On May 22, Toney went back for medical treatment. He testified that he again complained of his injuries and of the top bunk assignment, and that once more his complaints were ignored. While the May 22 medical report does indicate that claimant complained of his injuries, there is no reference to his bunking assignment.

On May 25, claimant paid another visit to the medical facility. His medical record for that date contains the reference "I can't stay on the top bunk." This is the only bunking reference contained in his records.

On the next day, May 26, Toney was seen by a doctor. He asserts that the doctor asked him to touch his knees, and when he was able to do so, told him this meant he had no broken bones, nerve tissue or muscle damage. The medical records for May 26 indicate that claimant complained of "occasional pain to dorsal back," and that no treatment was indicated.

According to Toney, on June 4, he sent a memo to the nurse administrator at Mid-Orange complaining of a lack of treatment and asking to see a different doctor. He did not attempt to introduce his memo into evidence, but did introduce what he asserted was a response (see cl. ex. 2), a memo stating in relevant part that Toney had been scheduled to see a doctor on June 9.

On June 5, Toney was reassigned to a bottom bunk when he was transferred to another housing unit. He asserted that this was by happenstance, and not related to his medical condition.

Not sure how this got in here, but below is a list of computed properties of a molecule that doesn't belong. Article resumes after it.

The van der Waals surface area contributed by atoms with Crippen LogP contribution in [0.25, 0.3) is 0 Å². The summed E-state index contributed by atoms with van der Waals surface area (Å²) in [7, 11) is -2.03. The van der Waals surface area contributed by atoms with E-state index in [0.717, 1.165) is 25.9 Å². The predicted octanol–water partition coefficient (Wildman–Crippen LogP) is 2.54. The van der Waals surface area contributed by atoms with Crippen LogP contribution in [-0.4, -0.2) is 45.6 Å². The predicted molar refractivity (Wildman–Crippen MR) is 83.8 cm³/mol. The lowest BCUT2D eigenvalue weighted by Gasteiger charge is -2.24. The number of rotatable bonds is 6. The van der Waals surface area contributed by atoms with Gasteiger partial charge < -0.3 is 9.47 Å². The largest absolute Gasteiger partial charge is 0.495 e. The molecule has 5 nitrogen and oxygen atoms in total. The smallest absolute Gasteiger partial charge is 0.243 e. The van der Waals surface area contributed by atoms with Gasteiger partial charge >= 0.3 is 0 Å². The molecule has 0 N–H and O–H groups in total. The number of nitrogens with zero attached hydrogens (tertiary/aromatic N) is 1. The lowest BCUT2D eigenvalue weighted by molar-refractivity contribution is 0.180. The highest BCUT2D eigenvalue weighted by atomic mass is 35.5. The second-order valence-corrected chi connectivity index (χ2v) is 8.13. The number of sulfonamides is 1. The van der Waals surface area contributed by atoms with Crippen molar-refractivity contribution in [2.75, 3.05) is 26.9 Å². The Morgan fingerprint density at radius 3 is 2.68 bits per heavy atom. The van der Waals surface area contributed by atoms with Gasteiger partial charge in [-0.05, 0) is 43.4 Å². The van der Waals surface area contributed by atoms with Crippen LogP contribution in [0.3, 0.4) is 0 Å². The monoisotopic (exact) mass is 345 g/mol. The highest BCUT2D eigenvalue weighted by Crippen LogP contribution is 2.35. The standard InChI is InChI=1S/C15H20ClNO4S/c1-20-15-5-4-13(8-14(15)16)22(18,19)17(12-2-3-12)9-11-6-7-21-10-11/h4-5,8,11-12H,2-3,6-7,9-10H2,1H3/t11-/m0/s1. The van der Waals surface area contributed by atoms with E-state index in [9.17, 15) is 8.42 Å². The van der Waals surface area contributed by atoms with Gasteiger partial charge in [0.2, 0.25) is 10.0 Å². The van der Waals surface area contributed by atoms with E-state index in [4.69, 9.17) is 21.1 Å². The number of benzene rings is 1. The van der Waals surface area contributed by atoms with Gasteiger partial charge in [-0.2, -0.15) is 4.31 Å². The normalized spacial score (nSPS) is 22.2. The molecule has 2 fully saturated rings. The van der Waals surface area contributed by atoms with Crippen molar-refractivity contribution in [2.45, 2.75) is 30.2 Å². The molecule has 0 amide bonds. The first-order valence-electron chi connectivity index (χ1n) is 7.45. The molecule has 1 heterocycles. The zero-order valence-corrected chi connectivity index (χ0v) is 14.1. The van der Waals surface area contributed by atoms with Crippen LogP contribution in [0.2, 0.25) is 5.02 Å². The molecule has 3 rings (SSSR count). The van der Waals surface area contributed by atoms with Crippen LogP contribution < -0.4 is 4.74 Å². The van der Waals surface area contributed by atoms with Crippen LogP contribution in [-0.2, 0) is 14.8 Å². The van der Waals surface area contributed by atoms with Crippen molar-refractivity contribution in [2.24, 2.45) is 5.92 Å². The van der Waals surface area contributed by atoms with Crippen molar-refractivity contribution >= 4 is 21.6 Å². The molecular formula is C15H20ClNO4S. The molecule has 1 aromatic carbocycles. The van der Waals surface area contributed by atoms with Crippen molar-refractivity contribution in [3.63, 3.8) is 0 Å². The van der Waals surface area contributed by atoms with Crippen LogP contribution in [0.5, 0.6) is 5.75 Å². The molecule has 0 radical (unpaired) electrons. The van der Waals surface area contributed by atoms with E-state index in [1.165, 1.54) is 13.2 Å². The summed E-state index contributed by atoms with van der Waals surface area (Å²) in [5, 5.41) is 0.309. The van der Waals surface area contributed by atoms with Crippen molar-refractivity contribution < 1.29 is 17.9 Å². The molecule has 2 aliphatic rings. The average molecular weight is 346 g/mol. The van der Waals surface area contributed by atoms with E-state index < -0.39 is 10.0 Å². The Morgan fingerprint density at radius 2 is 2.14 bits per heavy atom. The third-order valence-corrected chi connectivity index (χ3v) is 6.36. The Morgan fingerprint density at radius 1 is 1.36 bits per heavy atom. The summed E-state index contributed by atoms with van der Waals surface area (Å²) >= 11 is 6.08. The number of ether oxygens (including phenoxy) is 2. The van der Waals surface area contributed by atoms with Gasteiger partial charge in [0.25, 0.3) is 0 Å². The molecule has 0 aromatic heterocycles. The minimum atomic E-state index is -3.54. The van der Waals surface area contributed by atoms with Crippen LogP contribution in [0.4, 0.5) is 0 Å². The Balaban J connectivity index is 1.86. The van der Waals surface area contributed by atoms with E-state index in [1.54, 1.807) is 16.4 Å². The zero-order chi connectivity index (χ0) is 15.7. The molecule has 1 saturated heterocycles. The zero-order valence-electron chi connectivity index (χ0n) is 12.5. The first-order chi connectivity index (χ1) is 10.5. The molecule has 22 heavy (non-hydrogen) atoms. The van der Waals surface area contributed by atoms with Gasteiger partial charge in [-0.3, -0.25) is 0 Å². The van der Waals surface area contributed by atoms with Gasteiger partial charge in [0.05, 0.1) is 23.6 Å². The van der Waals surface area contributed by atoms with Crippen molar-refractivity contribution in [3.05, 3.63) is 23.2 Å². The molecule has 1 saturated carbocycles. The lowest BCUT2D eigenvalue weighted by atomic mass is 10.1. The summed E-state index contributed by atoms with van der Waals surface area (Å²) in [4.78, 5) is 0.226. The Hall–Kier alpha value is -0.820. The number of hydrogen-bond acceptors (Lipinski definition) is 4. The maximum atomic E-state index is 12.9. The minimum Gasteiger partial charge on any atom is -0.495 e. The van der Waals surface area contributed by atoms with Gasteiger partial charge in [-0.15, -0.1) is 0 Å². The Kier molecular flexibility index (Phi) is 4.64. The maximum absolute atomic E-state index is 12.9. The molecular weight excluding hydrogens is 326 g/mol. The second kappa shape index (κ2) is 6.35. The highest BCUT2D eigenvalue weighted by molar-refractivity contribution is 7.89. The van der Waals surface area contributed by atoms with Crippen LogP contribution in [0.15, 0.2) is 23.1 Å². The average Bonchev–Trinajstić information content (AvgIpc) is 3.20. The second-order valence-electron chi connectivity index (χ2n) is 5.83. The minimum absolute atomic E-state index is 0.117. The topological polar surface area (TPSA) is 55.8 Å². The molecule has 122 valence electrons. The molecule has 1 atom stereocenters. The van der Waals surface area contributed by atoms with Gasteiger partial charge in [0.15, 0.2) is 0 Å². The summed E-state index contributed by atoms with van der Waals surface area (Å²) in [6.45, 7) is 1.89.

On June 9, he was seen by the same doctor he had seen on May 26. He recalled that the doctor told him he was not injured and when he asked for an explanation of the diagnosis, he was asked to leave. His medical record for that date states that claimant complained of occasional feelings of numbness to his left arm, that the arm was "essentially normal," and that no treatment was indicated.

Toney testified that he thereafter filed a grievance, complaining that he was not getting appropriate medical treatment or being treated compassionately. He recalled that the grievance "was unanimously accepted in part," and he was then seen by a different doctor. No documentation as to the grievance or the response were introduced.

On June 19, 2000, Toney was seen by a different doctor, who, he testified, ordered x-rays of his left rib cage. The medical records indicate that x-rays were ordered for Toney's spine and left rib cage and taken on July 6. The result for his rib cage x-ray was that there was a "healing fracture left 9
th rib laterally in satisfactory position."
* * *
As to Toney's medical treatment, he was seen by medical personnel, including doctors, on nine separate occasions between May 11 and July 6, 2000. Moreover, he presented no expert testimony that accepted standards of medical care were not met, which would be required for him to prevail in a case such as this. See, e.g.,
Lyons v McCauley, 252 AD2d 516, 675 NYS2d 375 (2d Dept 1998), lv denied 92 NY2d 814, 681 NYS2d 475 (1998).
As to his upper bunking assignment from May 11 to June 5, 2000, Toney did not prove that he had a medical condition requiring lower bunking. In addition, he provided no evidence as to the policies and procedures in place for bunk assignments or to suggest that any such policies and procedures were not followed.

For the foregoing reasons, claim no. 103037 is dismissed.

March 12, 2002
New York, New York

Judge of the Court of Claims